• Another inmate while serving a life sentence

You can also be charged with capital murder if you kill another for:

  • The sake of remuneration;
  • During an attempt to escape from a penal institution

Capital murder is a capital felony which can result in life imprisonment without parole or death by lethal injection.

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Additional Resources

Texas Assault Laws – Visit the official website for Texas Legislature to learn more about assaultive offenses. Access the statutes to find more information surrounding assault, aggravated assault, sexual assault and the crime’s enhancements.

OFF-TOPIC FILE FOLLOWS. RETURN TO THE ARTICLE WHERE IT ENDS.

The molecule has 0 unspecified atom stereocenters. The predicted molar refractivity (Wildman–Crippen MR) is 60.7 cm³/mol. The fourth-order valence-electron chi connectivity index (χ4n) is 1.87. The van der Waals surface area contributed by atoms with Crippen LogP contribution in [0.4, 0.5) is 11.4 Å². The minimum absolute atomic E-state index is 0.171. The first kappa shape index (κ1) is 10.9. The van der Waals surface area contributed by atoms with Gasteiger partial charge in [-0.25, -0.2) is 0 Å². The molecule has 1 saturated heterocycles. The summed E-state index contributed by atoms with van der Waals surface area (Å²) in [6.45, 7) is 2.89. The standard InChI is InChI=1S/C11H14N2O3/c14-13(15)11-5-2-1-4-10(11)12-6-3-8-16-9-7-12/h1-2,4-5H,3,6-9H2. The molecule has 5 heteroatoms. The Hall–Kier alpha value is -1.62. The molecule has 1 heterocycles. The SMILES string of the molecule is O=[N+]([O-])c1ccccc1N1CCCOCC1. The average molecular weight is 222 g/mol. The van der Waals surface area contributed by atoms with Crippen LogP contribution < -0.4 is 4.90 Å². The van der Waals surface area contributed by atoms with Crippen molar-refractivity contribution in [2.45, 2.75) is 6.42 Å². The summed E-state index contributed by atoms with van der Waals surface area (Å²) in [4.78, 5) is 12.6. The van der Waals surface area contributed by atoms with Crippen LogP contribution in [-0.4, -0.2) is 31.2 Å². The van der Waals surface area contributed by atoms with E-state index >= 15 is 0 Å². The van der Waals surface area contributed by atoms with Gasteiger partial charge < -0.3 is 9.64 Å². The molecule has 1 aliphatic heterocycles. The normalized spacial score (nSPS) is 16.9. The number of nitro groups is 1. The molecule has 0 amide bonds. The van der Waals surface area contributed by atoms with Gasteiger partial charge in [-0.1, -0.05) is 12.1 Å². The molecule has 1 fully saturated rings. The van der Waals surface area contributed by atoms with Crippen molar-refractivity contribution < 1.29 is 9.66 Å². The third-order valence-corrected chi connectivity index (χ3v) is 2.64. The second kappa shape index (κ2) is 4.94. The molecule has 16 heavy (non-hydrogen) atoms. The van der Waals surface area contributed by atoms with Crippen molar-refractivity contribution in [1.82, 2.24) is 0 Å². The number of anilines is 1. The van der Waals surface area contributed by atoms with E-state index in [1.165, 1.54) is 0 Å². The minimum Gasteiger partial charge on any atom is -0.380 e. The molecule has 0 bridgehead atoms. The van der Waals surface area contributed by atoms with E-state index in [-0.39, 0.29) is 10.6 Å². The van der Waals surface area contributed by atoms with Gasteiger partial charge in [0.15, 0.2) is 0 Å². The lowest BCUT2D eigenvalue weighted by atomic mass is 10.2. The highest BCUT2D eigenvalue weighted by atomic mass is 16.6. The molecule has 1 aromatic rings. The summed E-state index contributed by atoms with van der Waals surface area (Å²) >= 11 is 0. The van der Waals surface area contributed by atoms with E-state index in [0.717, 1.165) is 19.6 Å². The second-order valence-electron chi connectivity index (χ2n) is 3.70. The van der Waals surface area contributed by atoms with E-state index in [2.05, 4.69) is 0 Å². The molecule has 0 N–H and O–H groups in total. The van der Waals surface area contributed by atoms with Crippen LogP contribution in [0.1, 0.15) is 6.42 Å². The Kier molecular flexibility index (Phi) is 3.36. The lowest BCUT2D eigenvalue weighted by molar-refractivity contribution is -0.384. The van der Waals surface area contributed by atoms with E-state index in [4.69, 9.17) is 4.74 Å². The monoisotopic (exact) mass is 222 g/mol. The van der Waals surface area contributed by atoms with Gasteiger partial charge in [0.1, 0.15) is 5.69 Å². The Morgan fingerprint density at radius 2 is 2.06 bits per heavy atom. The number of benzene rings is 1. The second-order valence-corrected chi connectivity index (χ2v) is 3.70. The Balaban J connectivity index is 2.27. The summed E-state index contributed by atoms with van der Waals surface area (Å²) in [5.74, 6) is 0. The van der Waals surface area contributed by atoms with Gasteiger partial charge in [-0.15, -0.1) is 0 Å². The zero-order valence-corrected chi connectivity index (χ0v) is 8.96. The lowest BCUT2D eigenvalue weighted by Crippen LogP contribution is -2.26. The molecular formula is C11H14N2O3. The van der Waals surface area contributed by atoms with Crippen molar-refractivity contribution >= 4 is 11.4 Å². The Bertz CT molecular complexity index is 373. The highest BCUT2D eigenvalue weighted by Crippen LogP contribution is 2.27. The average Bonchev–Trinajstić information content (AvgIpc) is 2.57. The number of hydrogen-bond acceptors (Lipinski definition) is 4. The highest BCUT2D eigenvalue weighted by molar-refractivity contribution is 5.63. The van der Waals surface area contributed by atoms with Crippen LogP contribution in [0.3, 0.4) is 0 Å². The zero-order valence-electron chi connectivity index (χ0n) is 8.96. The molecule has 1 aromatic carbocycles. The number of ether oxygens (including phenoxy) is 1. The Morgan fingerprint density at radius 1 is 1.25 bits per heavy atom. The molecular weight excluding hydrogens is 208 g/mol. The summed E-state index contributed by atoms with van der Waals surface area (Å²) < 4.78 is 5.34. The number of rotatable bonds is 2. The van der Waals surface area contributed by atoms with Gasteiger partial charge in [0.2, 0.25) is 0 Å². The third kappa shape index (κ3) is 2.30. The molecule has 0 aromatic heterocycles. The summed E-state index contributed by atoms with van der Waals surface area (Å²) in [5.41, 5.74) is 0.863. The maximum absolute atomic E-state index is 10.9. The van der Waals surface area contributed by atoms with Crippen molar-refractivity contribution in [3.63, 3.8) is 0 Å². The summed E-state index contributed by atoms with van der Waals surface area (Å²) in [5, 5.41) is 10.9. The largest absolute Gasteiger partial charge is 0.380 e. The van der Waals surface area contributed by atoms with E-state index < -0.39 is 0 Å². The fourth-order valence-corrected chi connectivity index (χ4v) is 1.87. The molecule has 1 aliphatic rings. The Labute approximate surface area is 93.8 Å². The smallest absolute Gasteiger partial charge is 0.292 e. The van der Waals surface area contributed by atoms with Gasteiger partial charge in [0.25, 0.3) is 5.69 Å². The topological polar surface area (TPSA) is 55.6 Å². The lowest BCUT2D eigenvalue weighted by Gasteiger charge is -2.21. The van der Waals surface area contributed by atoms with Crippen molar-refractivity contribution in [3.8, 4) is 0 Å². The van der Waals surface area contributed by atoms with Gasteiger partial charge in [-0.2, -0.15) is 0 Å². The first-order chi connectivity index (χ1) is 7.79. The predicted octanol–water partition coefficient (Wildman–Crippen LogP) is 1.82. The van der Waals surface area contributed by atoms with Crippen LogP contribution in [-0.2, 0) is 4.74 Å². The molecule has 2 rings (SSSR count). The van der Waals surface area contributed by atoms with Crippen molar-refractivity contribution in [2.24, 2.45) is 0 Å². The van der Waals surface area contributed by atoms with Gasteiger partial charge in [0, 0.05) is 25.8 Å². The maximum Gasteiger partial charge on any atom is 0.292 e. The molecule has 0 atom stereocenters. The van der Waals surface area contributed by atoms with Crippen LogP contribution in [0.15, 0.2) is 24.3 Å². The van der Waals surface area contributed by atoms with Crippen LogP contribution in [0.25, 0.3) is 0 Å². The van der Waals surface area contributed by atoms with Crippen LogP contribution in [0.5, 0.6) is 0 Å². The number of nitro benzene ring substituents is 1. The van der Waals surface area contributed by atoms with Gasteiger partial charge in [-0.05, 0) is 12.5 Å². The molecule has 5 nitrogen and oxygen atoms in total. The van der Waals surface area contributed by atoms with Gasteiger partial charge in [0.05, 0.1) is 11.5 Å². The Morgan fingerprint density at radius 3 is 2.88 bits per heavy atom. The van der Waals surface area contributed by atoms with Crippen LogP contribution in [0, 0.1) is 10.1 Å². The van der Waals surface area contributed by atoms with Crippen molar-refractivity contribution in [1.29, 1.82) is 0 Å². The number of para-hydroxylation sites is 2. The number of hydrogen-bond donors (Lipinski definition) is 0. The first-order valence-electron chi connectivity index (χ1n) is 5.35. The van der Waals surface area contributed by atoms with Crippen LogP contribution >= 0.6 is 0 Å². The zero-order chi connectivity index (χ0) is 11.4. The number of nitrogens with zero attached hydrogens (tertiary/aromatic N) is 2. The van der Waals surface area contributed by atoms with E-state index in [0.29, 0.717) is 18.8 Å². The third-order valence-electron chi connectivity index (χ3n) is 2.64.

Texas Crime Analysis – Visit a document provided by the Texas Department of Safety (DPS) to learn more about their crime analysis program. Access the document to learn the trends of violent crimes in Texas such as rape, aggravated assault, murder or aggravated robbery.

Lawyer for Violent Crimes in Houston, Texas

If you or someone you know has been charged with a violent crime, it’s vital you seek trusted legal representation. The attorneys at Tyler Flood & Associates, Inc. have years of experience representing clients accused of violent crimes. Combat your charges today with the attorneys at Tyler Flood & Associates, Inc..

Don’t spend another moment agonizing over your charges and call us at (713) 224-5529 to schedule a case evaluation. Our attorneys will assess your charges, uncover your legal options and can inform you on what to do next. We accept clients throughout the Harris County area including Tomball, Bellaire, Houston and Pasadena.

This article was last updated on March 7th, 2019.